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COVID-19 in the Cox’s Bazar Forcibly Displaced Myanmar Nationals (FDMN) Camp

Writing in the BMJ,[1] Vince describes a dangerous, and soon to be dire, situation in the Cox’s Bazar Forcibly Displaced Myanmar Nationals (FDMN) camp with regards to the COVID-19 pandemic. The camp in South-East Bangladesh is, for the most part, very densely packed, making separation between people and families impossible. These families, often consisting of at least five people, live in rooms no larger than 16m2 , with almost no separation from other families – often just a thin sheet or a bamboo wall separates ‘households’. Compounding this, large numbers of different households share the same key resources, such as water and toilets, and queue in packed lines to access said resources, as well as key items such as food, cooking gas, and soap. Further, households and families are often multi-generational, making shielding of vulnerable members near impossible as somebody must venture out of the home for supplies.

Vince correctly states that a possible saving grace in the camp is the high percentage of inhabitants who are children, but tempers this by mentioning that malnutrition and other comorbidities are widespread. In addition, I would suspect that a large number of the adult inhabitants have chronic diseases, such as diabetes and hypertension, due in large part to a lack of adequate healthcare both prior to coming to Bangladesh and also while in Bangladesh. Little evidence exists on this, however. Further, these chronic conditions are likely to be un(der)treated, due to barriers in accessing healthcare. When we visited Cox’s Bazar, we heard informally that people fear accessing healthcare in formal facilities due to their perceived risk of harassment and deportation. Instead, people often seek care at unlicensed pharmacies, but these facilities are likely to provide little effective treatment.

Vince goes on to discuss the interventions taking place in Cox’s Bazar, primarily messaging and the provision of facilities for handwashing. While the correct approach for the context appears to be taken regarding messaging (using respected community leaders), the roll-out of handwashing in such a large area is challenging. Although handwashing is likely to be a high impact and cheap intervention, it requires soap and water reserves to be refilled multiple times a day on order to ensure a continuous supply. Even if proper supply was achieved, which in itself is a gargantuan feat given the size of the camp and the camp’s proclivity to occasional unrest, I suspect that soap and water from communal handwashing stations would not be used consistently, particularly at night, due to fear of going outside while dark. This fear is mostly experienced by marginalised groups such as women, the elderly, and the disabled. Gender-based violence is a large threat to women in such environments when going outside at night to the toilet, resulting in using a bucket in the home.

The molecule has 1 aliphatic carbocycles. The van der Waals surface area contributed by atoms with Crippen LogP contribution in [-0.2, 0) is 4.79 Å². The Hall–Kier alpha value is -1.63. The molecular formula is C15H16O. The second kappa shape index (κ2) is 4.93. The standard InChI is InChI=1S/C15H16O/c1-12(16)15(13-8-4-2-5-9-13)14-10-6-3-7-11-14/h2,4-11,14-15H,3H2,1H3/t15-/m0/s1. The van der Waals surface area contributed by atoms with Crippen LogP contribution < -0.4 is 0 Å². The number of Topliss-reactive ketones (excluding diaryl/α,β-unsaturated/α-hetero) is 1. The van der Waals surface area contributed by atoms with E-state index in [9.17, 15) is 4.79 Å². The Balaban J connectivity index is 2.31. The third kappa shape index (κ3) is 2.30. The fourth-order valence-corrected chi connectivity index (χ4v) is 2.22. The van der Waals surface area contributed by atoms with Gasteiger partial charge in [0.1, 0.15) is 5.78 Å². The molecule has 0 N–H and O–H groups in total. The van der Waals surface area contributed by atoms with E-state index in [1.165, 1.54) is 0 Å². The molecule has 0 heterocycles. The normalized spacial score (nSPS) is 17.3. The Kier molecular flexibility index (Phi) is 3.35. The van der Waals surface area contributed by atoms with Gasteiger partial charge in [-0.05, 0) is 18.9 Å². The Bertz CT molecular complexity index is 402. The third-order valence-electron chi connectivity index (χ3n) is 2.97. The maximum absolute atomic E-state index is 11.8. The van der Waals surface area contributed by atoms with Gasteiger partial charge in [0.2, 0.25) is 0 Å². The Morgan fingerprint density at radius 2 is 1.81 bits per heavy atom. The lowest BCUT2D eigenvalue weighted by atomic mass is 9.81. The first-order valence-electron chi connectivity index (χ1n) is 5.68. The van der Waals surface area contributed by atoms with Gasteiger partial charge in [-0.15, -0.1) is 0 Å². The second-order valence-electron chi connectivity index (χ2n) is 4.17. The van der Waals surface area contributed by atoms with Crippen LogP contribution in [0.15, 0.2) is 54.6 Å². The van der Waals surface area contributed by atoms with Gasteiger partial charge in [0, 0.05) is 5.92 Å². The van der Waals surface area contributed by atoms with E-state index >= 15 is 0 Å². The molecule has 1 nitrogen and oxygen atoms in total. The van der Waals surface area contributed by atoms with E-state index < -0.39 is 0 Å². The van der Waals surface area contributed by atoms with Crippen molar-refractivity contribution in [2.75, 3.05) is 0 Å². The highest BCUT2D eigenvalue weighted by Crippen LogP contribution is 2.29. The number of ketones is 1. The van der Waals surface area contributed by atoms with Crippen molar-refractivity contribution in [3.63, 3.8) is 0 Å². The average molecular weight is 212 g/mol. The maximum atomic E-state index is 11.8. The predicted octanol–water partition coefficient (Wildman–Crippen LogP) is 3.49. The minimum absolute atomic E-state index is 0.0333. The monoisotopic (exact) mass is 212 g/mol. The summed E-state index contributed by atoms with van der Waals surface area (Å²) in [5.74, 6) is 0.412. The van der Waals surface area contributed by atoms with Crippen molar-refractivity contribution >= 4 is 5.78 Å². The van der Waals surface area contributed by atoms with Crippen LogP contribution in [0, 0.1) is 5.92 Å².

In my opinion, which Vince also touches on, the biggest barrier to effective outbreak control in any such setting is the difficulty in testing, tracing and isolation. As Vince states, the testing capacity of Bangladesh is already very limited, with the FDMNs likely being the last group to receive the needed supplies. Regardless, I very much doubt that any FDMN would come forward for testing, especially given the threat of isolation if found positive. Akin to the threat of isolation, recent reports of refoulement back to Myanmar, and movement of the FDMNs to the Bhasan Char Island in the Bay of Bengal, create fear of standing out and great hesitancy in being made to go anywhere, even if that is for isolation. We’ve seen in nations around the world that testing, contact tracing and isolation are the only ways of stopping the spread of SARSCoV-2 without a vaccine. However, this does not seem to be feasible in Cox’s Bazar.

So, what is the solution? If the FDMNs were given adequate rights on arrival, such as being able to live anywhere in Bangladesh and the right to work, we would not have this problem. Malaysia, for example, is home to a large Rohingya refugee population, but due to the legal ability of the refugees to live and work almost freely in urban settings, they do not see large outbreaks among the refugee population. In the camp setting, however, options are very limited – shielding and social distancing do not work due to multigenerational households, the need for supplies, and population density; and testing and isolation does not work due to mistrust. As Bangladesh has fewer than 2,000 ventilators, of which none are in Cox’s Bazar, COVID-19 is close to a death sentence for the elderly and those with chronic conditions. [2] In all honesty, other than the eventual vaccine, I see little recourse against the virus.

Ryan Rego


  1. Vince G. The World’s Largest Refugee Camp Prepares for COVID-19. BMJ. 2020; 368: m1205.
  2. Save the Children. COVID-19: Bangladesh Has Less Than 2,000 Ventilators Serving a Population of 165m, Warns Save the Children. 6 April 2020.
Fri 22 May 2020, 10:00 | Tags: COVID-19, LMIC, Ryan Rego